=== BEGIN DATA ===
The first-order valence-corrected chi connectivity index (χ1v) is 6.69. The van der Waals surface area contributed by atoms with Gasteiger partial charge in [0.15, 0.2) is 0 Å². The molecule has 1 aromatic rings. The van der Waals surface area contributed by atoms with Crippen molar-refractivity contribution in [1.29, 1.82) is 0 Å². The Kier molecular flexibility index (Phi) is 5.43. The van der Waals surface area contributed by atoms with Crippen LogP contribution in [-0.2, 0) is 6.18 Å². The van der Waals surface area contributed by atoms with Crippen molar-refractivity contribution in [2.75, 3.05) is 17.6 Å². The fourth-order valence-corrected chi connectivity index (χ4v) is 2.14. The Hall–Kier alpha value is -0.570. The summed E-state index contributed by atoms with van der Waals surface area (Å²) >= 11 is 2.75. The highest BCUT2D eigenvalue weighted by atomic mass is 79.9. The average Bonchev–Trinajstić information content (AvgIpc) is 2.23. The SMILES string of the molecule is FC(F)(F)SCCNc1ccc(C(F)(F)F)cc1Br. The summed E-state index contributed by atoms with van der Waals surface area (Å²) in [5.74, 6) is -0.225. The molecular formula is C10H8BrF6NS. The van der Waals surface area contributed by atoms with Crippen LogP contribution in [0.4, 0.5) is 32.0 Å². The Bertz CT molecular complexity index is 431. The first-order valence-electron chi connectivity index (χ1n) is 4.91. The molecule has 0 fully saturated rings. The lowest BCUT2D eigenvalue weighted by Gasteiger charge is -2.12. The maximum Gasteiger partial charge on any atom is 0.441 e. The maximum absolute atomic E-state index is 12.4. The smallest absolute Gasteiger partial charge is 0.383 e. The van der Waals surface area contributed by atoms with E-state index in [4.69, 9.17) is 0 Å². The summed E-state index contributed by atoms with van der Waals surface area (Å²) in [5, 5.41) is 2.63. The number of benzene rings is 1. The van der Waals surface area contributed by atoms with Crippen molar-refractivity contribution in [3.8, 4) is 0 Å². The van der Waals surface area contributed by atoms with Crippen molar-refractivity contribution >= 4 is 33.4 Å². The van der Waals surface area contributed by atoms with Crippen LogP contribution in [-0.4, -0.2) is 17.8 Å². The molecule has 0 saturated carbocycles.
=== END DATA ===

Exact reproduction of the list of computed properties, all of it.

The first-order valence-corrected chi connectivity index (χ1v) is 6.69. The van der Waals surface area contributed by atoms with Gasteiger partial charge in [0.15, 0.2) is 0 Å². The molecule has 1 aromatic rings. The van der Waals surface area contributed by atoms with Crippen molar-refractivity contribution in [1.29, 1.82) is 0 Å². The Kier molecular flexibility index (Phi) is 5.43. The van der Waals surface area contributed by atoms with Crippen LogP contribution in [-0.2, 0) is 6.18 Å². The van der Waals surface area contributed by atoms with Crippen molar-refractivity contribution in [2.75, 3.05) is 17.6 Å². The fourth-order valence-corrected chi connectivity index (χ4v) is 2.14. The Hall–Kier alpha value is -0.570. The summed E-state index contributed by atoms with van der Waals surface area (Å²) >= 11 is 2.75. The highest BCUT2D eigenvalue weighted by atomic mass is 79.9. The average Bonchev–Trinajstić information content (AvgIpc) is 2.23. The SMILES string of the molecule is FC(F)(F)SCCNc1ccc(C(F)(F)F)cc1Br. The summed E-state index contributed by atoms with van der Waals surface area (Å²) in [5.74, 6) is -0.225. The molecular formula is C10H8BrF6NS. The van der Waals surface area contributed by atoms with Crippen LogP contribution in [0.4, 0.5) is 32.0 Å². The Bertz CT molecular complexity index is 431. The first-order valence-electron chi connectivity index (χ1n) is 4.91. The molecule has 0 fully saturated rings. The lowest BCUT2D eigenvalue weighted by Gasteiger charge is -2.12. The maximum Gasteiger partial charge on any atom is 0.441 e. The maximum absolute atomic E-state index is 12.4. The smallest absolute Gasteiger partial charge is 0.383 e. The van der Waals surface area contributed by atoms with E-state index in [4.69, 9.17) is 0 Å². The summed E-state index contributed by atoms with van der Waals surface area (Å²) in [5, 5.41) is 2.63. The number of benzene rings is 1. The van der Waals surface area contributed by atoms with Crippen molar-refractivity contribution in [3.8, 4) is 0 Å². The van der Waals surface area contributed by atoms with Crippen molar-refractivity contribution >= 4 is 33.4 Å². The van der Waals surface area contributed by atoms with Crippen LogP contribution in [-0.4, -0.2) is 17.8 Å². The molecule has 0 saturated carbocycles.